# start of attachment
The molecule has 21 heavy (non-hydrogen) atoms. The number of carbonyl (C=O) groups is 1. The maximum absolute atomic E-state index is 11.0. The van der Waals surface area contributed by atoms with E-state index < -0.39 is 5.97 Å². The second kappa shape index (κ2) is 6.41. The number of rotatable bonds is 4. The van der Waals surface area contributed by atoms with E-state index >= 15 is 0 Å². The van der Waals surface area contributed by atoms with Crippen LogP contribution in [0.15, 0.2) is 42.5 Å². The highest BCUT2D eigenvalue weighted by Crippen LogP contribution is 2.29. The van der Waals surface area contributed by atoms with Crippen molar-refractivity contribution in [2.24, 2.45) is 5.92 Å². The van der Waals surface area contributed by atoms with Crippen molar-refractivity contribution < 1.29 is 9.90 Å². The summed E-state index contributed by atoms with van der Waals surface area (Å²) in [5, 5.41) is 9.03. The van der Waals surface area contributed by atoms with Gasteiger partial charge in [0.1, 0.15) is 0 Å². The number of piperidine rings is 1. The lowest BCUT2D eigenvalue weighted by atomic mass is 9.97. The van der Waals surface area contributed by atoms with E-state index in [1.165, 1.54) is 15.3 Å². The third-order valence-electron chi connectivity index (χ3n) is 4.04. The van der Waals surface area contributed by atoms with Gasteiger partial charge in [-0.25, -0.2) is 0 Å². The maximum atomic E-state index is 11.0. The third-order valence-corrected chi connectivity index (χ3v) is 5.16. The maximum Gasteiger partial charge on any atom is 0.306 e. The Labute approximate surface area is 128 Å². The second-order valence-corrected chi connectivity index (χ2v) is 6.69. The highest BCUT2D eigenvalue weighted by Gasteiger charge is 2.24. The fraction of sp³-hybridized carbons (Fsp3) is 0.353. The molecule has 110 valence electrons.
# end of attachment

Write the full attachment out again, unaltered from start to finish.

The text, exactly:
The molecule has 21 heavy (non-hydrogen) atoms. The number of carbonyl (C=O) groups is 1. The maximum absolute atomic E-state index is 11.0. The van der Waals surface area contributed by atoms with E-state index < -0.39 is 5.97 Å². The second kappa shape index (κ2) is 6.41. The number of rotatable bonds is 4. The van der Waals surface area contributed by atoms with E-state index >= 15 is 0 Å². The van der Waals surface area contributed by atoms with Crippen LogP contribution in [0.15, 0.2) is 42.5 Å². The highest BCUT2D eigenvalue weighted by Crippen LogP contribution is 2.29. The van der Waals surface area contributed by atoms with Crippen molar-refractivity contribution in [2.24, 2.45) is 5.92 Å². The van der Waals surface area contributed by atoms with Crippen molar-refractivity contribution < 1.29 is 9.90 Å². The summed E-state index contributed by atoms with van der Waals surface area (Å²) in [5, 5.41) is 9.03. The van der Waals surface area contributed by atoms with Gasteiger partial charge in [0.1, 0.15) is 0 Å². The number of piperidine rings is 1. The lowest BCUT2D eigenvalue weighted by atomic mass is 9.97. The van der Waals surface area contributed by atoms with E-state index in [1.165, 1.54) is 15.3 Å². The third-order valence-electron chi connectivity index (χ3n) is 4.04. The van der Waals surface area contributed by atoms with Gasteiger partial charge in [-0.25, -0.2) is 0 Å². The maximum atomic E-state index is 11.0. The third-order valence-corrected chi connectivity index (χ3v) is 5.16. The maximum Gasteiger partial charge on any atom is 0.306 e. The Labute approximate surface area is 128 Å². The second-order valence-corrected chi connectivity index (χ2v) is 6.69. The highest BCUT2D eigenvalue weighted by Gasteiger charge is 2.24. The fraction of sp³-hybridized carbons (Fsp3) is 0.353. The molecule has 110 valence electrons.